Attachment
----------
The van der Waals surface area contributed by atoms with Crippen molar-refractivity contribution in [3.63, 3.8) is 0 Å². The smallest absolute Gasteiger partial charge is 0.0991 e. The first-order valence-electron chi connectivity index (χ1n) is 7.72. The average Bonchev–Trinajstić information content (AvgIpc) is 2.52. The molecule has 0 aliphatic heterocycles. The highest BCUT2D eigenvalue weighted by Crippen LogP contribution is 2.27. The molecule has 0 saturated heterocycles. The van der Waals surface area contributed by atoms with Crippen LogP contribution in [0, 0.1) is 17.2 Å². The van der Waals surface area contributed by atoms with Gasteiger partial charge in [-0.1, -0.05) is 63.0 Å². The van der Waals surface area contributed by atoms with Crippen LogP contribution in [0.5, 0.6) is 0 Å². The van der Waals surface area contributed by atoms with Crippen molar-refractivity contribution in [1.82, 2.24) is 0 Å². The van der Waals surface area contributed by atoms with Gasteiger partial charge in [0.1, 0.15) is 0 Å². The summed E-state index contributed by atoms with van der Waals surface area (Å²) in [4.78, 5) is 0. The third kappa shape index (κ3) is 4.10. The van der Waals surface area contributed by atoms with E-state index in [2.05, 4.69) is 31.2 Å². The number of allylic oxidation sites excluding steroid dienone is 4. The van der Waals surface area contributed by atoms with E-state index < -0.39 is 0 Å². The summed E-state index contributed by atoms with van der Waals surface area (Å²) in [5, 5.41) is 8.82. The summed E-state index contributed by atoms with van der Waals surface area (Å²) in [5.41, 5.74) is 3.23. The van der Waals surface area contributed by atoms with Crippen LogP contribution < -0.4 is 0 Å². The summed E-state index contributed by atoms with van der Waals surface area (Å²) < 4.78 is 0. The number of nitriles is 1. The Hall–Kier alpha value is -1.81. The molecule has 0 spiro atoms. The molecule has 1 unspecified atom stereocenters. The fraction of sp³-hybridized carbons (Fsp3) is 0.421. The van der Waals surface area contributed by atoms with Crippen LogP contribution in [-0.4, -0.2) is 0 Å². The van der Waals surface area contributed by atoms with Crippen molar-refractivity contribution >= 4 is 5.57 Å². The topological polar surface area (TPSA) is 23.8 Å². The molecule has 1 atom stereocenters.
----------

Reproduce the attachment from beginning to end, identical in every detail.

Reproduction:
The van der Waals surface area contributed by atoms with Crippen molar-refractivity contribution in [3.63, 3.8) is 0 Å². The smallest absolute Gasteiger partial charge is 0.0991 e. The first-order valence-electron chi connectivity index (χ1n) is 7.72. The average Bonchev–Trinajstić information content (AvgIpc) is 2.52. The molecule has 0 aliphatic heterocycles. The highest BCUT2D eigenvalue weighted by Crippen LogP contribution is 2.27. The molecule has 0 saturated heterocycles. The van der Waals surface area contributed by atoms with Crippen LogP contribution in [0, 0.1) is 17.2 Å². The van der Waals surface area contributed by atoms with Gasteiger partial charge in [-0.1, -0.05) is 63.0 Å². The van der Waals surface area contributed by atoms with Crippen LogP contribution in [0.5, 0.6) is 0 Å². The van der Waals surface area contributed by atoms with Crippen molar-refractivity contribution in [1.82, 2.24) is 0 Å². The van der Waals surface area contributed by atoms with Gasteiger partial charge in [0.1, 0.15) is 0 Å². The summed E-state index contributed by atoms with van der Waals surface area (Å²) in [4.78, 5) is 0. The third kappa shape index (κ3) is 4.10. The van der Waals surface area contributed by atoms with E-state index in [2.05, 4.69) is 31.2 Å². The number of allylic oxidation sites excluding steroid dienone is 4. The van der Waals surface area contributed by atoms with E-state index < -0.39 is 0 Å². The summed E-state index contributed by atoms with van der Waals surface area (Å²) in [5, 5.41) is 8.82. The summed E-state index contributed by atoms with van der Waals surface area (Å²) in [5.41, 5.74) is 3.23. The van der Waals surface area contributed by atoms with Crippen LogP contribution < -0.4 is 0 Å². The summed E-state index contributed by atoms with van der Waals surface area (Å²) < 4.78 is 0. The number of nitriles is 1. The Hall–Kier alpha value is -1.81. The molecule has 0 spiro atoms. The molecule has 1 unspecified atom stereocenters. The fraction of sp³-hybridized carbons (Fsp3) is 0.421. The van der Waals surface area contributed by atoms with Crippen LogP contribution in [-0.4, -0.2) is 0 Å². The van der Waals surface area contributed by atoms with Crippen molar-refractivity contribution >= 4 is 5.57 Å². The topological polar surface area (TPSA) is 23.8 Å². The molecule has 1 atom stereocenters.